Steamed pork buns with chilli at Billy Kwong. Photo: Supplied
When Kylie Kwong opens the doors to her new Potts Point restaurant this week, she'll be bringing the spirit of Surry Hills along with her.
The relocated Billy Kwong kicks off on Friday December 12 on bustling Macleay Street.
Inhabiting a significantly larger space than the original Crown Street venue, the new restaurant will seat 143 in a space of 300 square metres versus 50 sq m in a 70 sq m locale. Perhaps most excitingly for diners, where there was once no booking system there are now reservations available.
End of an era ... Kylie Kwong has moved her Surry Hills restaurant to Potts Point. Photo: Supplied
"What we are trying to do is bottle the DNA of Crown Street because that is what we all know and love," Kwong says.
"We're just trying to put it into an amazing, beautiful and accessible space. The restaurant has three different sections and can sit about 63 people in the front section.
"The bar can seat 34 - I don't know about you, but I love to have dinner sitting at the bar - and the back section can seat about 46."
Space isn't the only difference. The Potts Point location will have a much more diverse drinks selection, including wines from around the world, signature cocktails and a range of sake and beer, including the specially brewed "Quandong Saison" from Newtown brewery Young Henrys.
Involvement of the Potts Point community is also paramount to Kwong, who has drawn in help from local bodies. As an ambassador of the Kings Cross Wayside Chapel, Kwong has made community collaboration a basis for operation of the new venue.
"I've spent the last year working very hard forging relationships with the surrounding community that I love," she says.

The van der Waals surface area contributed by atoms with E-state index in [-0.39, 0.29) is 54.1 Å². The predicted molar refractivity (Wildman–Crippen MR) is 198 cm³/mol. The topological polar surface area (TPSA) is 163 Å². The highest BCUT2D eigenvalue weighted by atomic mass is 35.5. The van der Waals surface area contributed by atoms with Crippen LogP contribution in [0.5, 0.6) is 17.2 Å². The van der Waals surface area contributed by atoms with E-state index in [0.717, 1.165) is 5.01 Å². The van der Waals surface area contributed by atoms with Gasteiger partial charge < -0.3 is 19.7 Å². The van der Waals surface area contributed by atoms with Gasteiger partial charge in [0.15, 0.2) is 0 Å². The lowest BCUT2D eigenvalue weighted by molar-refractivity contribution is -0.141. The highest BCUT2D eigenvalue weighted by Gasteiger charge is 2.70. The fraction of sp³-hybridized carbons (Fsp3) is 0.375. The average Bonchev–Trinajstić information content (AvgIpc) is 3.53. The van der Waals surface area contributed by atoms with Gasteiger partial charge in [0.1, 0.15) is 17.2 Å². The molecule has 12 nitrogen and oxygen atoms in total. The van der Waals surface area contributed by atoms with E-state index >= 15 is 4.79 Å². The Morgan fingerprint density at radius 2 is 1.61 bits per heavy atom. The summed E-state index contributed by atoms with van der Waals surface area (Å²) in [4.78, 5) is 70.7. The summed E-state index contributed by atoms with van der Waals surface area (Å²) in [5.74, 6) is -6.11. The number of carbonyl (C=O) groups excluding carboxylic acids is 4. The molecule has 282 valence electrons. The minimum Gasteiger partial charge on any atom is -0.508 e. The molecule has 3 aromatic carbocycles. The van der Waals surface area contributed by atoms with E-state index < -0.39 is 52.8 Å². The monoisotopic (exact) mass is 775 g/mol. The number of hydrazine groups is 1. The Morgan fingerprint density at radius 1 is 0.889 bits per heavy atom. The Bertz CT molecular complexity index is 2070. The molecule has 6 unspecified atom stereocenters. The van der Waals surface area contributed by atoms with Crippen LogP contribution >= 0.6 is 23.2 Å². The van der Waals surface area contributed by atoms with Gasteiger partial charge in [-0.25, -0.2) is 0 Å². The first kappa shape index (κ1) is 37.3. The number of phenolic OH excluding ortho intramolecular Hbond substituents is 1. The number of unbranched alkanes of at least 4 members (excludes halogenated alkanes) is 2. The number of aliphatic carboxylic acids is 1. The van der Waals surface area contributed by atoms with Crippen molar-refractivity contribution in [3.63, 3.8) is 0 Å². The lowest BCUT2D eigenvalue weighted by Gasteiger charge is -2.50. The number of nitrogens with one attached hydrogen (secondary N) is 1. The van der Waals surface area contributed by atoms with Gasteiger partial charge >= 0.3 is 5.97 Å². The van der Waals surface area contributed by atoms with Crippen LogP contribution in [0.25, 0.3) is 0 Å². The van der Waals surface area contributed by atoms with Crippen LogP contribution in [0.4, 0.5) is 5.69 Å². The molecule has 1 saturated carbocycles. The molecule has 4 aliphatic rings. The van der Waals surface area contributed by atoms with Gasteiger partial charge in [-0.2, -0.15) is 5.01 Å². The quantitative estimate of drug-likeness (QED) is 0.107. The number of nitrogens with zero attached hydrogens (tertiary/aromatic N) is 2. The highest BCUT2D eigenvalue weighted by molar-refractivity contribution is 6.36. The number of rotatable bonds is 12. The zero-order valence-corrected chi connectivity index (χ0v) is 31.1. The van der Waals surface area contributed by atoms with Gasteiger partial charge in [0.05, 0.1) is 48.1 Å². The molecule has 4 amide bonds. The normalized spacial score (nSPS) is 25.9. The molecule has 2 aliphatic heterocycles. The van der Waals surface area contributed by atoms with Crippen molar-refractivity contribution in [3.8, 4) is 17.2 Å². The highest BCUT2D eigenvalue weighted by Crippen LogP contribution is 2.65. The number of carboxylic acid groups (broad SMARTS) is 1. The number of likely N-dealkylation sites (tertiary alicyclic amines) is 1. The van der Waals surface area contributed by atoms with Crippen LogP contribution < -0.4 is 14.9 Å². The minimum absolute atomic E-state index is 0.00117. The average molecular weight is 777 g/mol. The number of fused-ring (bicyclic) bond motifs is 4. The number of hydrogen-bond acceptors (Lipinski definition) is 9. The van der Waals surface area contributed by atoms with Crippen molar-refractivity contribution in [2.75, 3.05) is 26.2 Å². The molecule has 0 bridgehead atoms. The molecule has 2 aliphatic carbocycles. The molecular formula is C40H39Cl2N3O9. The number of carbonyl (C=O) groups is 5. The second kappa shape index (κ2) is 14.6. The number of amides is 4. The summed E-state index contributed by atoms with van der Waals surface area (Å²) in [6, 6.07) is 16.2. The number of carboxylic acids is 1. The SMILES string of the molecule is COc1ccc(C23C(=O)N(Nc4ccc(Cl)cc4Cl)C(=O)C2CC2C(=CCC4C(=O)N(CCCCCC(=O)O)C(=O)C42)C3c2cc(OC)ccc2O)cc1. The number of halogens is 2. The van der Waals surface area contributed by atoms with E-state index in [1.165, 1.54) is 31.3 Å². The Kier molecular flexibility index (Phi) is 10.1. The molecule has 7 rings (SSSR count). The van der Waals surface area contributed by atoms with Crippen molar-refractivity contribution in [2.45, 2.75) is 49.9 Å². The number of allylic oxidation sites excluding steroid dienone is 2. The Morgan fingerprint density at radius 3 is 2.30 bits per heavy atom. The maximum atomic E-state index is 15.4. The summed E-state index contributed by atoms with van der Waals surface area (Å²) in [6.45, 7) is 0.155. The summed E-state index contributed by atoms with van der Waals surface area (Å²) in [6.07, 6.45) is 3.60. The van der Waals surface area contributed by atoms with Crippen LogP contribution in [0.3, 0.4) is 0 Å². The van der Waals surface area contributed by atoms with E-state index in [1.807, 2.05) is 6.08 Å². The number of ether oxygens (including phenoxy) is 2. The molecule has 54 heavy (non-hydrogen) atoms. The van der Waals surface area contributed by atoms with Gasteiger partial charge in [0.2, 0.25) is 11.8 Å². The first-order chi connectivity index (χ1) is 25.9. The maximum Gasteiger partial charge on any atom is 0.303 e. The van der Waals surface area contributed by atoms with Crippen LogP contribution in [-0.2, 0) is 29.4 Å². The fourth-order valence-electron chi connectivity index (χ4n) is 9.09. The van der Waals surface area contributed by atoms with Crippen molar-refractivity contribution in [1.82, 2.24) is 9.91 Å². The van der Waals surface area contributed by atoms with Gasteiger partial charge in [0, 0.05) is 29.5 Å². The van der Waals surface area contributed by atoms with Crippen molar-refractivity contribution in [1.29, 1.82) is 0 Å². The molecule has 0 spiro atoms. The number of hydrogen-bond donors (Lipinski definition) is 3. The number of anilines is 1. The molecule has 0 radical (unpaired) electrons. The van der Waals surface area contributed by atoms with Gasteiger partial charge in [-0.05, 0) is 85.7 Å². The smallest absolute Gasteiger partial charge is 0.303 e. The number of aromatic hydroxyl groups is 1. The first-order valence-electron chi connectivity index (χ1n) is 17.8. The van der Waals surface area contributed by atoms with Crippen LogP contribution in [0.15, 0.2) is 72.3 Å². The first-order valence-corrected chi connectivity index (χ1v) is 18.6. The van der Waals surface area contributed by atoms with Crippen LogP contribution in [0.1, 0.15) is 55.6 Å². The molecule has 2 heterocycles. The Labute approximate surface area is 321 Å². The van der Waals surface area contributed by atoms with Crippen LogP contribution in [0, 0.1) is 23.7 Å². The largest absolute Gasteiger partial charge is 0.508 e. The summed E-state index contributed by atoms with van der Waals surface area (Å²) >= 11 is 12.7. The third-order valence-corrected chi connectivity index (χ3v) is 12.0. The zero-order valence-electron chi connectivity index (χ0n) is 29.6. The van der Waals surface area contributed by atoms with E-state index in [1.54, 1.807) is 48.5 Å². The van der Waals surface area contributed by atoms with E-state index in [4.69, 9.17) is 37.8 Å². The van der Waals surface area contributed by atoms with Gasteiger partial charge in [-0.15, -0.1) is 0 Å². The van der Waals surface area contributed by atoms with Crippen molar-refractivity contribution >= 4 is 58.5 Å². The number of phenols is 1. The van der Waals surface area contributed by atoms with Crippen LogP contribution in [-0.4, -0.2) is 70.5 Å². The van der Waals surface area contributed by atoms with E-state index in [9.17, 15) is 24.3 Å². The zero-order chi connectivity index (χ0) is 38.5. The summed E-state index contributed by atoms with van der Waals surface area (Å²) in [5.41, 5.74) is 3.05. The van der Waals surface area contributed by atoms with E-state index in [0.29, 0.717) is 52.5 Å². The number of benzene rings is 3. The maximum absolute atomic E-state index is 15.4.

"We're doing a wonderful collaboration with the Wayside Chapel and the Wayside Bees project.
"So visitors who come to the chapel and help make the honey on the rooftop - I will be buying the honey back from the chapel and using it for marinating my pork for the pork buns that we'll be serving in the restaurant."
Also involved in providing weeds, greens and flowers for the venue are the Woolloomooloo Community Gardens, St Canice's parish, Rushcutters Bay Kindergarten and St Vincent's College students.
The collaborations continue with music for the venue curated by Steve Pavlovic from Modular Recordings and design by George Livissianis (Longrain, The Apollo) who brings native wood and Tibetan style to the space.
"It's almost like a temple," she says. "It's earthy, it's homey, it's inviting... I feel like you'll be coming into my home."
Kwong's personal art collection dons the walls, with pieces by Brett Whiteley and Martin Sharp injecting visions of Sydney into the space. This, of course, is accompanied by the iconic Billy Kwong lantern that was relocated from the original Crown Street venue (opened in 2002).
"Sadness is a natural process because we've had so many experiences in Crown Street," she says.
"But this has to happen, businesses need to evolve and develop and this is all a part of my Billy Kwong journey."
Billy Kwong, Shop 1, 28 Macleay Street, Potts Point, 9332 3300, billykwong.com.au